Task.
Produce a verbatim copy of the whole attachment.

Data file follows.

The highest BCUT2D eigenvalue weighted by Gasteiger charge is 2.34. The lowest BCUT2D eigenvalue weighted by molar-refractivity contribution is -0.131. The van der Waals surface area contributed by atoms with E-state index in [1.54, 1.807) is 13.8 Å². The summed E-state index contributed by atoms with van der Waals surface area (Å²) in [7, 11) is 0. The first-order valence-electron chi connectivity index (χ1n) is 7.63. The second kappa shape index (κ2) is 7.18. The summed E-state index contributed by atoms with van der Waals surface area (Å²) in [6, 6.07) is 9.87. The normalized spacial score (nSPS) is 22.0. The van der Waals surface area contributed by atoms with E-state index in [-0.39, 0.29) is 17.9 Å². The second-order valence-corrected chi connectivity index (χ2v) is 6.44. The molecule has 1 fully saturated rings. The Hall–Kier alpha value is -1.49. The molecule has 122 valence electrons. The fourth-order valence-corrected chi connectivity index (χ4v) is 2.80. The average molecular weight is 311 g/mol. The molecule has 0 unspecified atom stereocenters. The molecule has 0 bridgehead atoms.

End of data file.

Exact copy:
The highest BCUT2D eigenvalue weighted by Gasteiger charge is 2.34. The lowest BCUT2D eigenvalue weighted by molar-refractivity contribution is -0.131. The van der Waals surface area contributed by atoms with E-state index in [1.54, 1.807) is 13.8 Å². The summed E-state index contributed by atoms with van der Waals surface area (Å²) in [7, 11) is 0. The first-order valence-electron chi connectivity index (χ1n) is 7.63. The second kappa shape index (κ2) is 7.18. The summed E-state index contributed by atoms with van der Waals surface area (Å²) in [6, 6.07) is 9.87. The normalized spacial score (nSPS) is 22.0. The van der Waals surface area contributed by atoms with E-state index in [-0.39, 0.29) is 17.9 Å². The second-order valence-corrected chi connectivity index (χ2v) is 6.44. The molecule has 1 fully saturated rings. The Hall–Kier alpha value is -1.49. The molecule has 122 valence electrons. The fourth-order valence-corrected chi connectivity index (χ4v) is 2.80. The average molecular weight is 311 g/mol. The molecule has 0 unspecified atom stereocenters. The molecule has 0 bridgehead atoms.